Press Releases

Adirondack Council: State of the State Speech Raises Concerns; Group Seeks Seeks $200M Fund, Regulation Improvements in 2014 Session

 Council Wants State to Update Aging Development Regs, Curb Climate Change’s Impact, Prevent the Spread of Invasive Species & Keep All-Terrain Vehicles Off Public Forests

 FOR IMMEDIATE RELEASE: Wednesday, January 8, 2014

ALBANY, N.Y. – A prominent environmental advocacy organization today expressed concern with Gov. Andrew Cuomo’s State of the State address, saying it liked the parts about improving rural infrastructure and tourism, but didn’t hear much about investments in the quality of the state’s environment.

“The Adirondack Council is pleased that Governor Cuomo has devoted so much time and energy to Adirondack issues over the past year.  We hope that his enthusiasm translates into additional funding in his upcoming State Budget,” said William C. Janeway, Executive Director.  “The park’s environment needs better care.  Its 130 small communities need growth that is compatible with environmental protection.  We look forward to a state budget that will stand as proof of his commitment to the environment, because we didn’t hear much about those issues today.”

“We are pleased that the Governor mentioned the Environmental Protection Fund and took credit for adding money to it last session, for the first time in many years,” Janeway said.  “But more than 100 organizations will be calling on the Governor to increase the EPF to $200 million this year.

“As for the Governor’s plans for regulatory reform, we caution him to seek reforms that will not damage the Adirondack Park’s clean waters, clean air and open spaces,” he explained.  “Those are not just environmental concerns, but economic ones.  We need to keep the park forever wild for everyone.”

In reference to the Governor’s plan to invite major political leaders to the Finger Lakes for the 2014 Bassmaster Classic, Janeway said: “With or without the Governor, we hope there will be a 2014 Adirondack Challenge this summer that brings additional attention to the park’s new public lands and waters -- as well as bringing new business to the surrounding, gateway communities.”

In addition, Janeway said the organization would be watching carefully the Governor’s plan for highway improvements just north of the Adirondack Park.  An elevated interstate highway between Watertown and Plattsburgh could isolate the Adirondack Park from wildlife migration pathways to Canada and the Great Lakes.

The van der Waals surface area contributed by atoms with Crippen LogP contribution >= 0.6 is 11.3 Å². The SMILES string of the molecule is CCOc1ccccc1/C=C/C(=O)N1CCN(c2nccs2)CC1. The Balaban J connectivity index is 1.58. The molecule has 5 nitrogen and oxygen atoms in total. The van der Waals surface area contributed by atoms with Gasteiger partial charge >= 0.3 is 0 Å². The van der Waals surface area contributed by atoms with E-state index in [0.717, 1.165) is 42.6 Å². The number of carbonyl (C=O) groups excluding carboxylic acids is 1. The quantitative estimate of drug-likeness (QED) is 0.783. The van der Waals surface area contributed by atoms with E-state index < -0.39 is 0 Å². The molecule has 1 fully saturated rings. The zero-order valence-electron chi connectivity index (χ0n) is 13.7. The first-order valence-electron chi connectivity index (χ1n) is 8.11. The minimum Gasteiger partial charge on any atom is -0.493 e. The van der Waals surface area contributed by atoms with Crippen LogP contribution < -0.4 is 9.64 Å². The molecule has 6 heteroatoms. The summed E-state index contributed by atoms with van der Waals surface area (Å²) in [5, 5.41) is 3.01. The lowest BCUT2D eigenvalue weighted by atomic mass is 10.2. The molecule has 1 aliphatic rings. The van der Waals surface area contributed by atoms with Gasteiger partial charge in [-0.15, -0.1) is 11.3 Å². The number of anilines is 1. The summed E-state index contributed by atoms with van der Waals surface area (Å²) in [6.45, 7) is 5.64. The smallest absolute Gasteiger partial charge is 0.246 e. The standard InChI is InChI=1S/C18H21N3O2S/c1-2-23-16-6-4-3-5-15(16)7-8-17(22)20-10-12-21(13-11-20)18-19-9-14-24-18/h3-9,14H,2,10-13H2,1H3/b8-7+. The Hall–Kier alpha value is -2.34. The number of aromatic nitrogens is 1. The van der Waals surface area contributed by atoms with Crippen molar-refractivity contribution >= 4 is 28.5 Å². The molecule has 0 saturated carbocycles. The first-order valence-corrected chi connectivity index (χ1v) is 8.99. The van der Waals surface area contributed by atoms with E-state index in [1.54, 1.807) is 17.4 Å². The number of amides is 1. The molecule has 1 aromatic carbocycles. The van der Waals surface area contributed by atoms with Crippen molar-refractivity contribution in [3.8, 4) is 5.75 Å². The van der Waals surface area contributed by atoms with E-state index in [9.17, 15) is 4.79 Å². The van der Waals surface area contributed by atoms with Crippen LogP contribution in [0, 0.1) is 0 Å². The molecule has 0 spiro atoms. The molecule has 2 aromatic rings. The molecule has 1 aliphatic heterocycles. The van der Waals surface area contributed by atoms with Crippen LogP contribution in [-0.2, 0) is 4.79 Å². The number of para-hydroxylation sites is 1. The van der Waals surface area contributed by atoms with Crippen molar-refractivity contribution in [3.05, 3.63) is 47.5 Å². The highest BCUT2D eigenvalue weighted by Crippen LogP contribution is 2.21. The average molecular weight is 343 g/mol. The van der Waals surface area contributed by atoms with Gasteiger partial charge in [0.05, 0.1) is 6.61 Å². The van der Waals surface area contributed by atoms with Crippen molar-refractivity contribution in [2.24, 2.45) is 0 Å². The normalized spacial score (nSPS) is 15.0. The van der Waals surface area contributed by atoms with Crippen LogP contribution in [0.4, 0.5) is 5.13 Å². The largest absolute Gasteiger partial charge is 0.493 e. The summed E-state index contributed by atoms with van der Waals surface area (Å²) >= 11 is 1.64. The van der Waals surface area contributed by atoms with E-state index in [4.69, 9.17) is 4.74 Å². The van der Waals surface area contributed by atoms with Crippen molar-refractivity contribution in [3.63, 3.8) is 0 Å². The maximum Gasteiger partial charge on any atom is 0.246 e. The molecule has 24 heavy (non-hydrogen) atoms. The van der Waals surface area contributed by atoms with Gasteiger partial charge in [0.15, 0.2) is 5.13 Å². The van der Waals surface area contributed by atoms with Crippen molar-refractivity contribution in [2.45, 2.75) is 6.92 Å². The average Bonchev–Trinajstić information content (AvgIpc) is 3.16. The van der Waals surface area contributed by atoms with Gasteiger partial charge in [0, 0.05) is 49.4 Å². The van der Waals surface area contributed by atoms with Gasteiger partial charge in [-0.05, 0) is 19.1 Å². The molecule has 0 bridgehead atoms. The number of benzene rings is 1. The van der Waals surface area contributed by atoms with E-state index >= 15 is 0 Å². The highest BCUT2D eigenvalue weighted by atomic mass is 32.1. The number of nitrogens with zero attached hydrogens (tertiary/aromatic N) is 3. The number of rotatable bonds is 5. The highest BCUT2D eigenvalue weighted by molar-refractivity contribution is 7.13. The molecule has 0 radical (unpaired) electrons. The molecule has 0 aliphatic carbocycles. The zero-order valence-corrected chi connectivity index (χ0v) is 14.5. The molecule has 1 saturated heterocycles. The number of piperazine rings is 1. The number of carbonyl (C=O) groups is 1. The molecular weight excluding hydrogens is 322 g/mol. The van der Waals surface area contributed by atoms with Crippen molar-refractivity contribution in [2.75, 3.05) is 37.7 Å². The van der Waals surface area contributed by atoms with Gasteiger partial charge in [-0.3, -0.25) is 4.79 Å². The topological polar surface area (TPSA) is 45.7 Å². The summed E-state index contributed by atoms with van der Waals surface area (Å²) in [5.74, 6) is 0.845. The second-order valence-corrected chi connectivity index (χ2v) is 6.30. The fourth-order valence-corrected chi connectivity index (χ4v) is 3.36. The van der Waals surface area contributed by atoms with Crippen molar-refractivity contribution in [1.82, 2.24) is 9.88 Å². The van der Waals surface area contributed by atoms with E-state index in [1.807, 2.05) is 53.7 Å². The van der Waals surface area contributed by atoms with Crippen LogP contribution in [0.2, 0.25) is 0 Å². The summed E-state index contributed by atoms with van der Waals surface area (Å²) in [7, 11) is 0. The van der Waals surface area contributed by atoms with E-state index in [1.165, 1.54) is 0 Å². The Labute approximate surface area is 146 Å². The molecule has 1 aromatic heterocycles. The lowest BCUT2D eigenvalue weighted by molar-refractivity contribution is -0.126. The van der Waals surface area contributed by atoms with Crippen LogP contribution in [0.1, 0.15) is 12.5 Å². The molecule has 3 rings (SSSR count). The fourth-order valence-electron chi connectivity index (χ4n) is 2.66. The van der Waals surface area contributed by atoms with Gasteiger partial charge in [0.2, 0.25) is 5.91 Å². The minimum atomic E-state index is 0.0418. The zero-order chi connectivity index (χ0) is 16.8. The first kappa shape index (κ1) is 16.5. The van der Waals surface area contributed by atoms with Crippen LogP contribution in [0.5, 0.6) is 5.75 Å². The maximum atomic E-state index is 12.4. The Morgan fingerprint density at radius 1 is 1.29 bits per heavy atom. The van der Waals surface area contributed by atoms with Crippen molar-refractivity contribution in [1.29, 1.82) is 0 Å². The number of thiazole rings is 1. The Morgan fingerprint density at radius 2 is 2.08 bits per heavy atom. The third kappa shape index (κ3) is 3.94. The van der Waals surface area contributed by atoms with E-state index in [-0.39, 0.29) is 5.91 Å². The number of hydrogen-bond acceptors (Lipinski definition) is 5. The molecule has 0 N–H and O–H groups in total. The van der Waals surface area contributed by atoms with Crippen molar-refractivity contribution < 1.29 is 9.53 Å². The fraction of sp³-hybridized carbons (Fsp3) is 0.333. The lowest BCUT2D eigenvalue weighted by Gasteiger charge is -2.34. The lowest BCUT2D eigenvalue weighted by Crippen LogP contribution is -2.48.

Finally, Janeway said that the State of the State Message booklet made note of plans to create a biomass (wood-fired) power plant for the state office campus in Ray Brook, which houses the Adirondack Park Agency and regional headquarters for the Department of Environmental Conservation and State Police.

“Adirondack biomass, with wood coming from sustainably managed private forests, managed to be carbon neutral or better, is good for the Adirondack Park, its wild forest character and vibrant communities. We applaud Governor Cuomo for his support of the Adirondack Park and sustainable, smart Adirondack biomass. To address potential air quality issues we appreciate that all appropriate air quality control measures will be incorporated to protect people and the environment."

In the Legislative Session ahead, Janeway said the Adirondack Council will be seeking:

  • An Environmental Protection Fund (EPF) of $200 million or more (a $47-million increase over 2013);
  • Improvements to the Adirondack Park Agency Act and updates of the agency’s 40-year-old rules for private land development;
  • Transformational improvements to invasive species controls;
  • Measures to address greenhouses gas emissions, as well as the impact of climate change on the park’s ecology and rural communities; and,
  • Laws or regulations that keep all-terrain vehicles (ATVs) off of the Adirondack Forest Preserve.

The EPF is a capital projects account within the state budget that may be used for major purchases such as new Forest Preserve or park lands, landfill closures and recycling facilities.  The Adirondack Council is privately funded, not-for-profit organization.  The Council doesn’t accept government grants or taxpayer-supported donations of any kind.

The Adirondack Council’s mission is to ensure the ecological integrity and wild character of New York’s six-million-acre Adirondack Park.  The Council envisions an Adirondack Park comprised of core wilderness areas, surrounded by working forests and farms, and vibrant rural communities.  Adirondack Council members live in all 50 United States.

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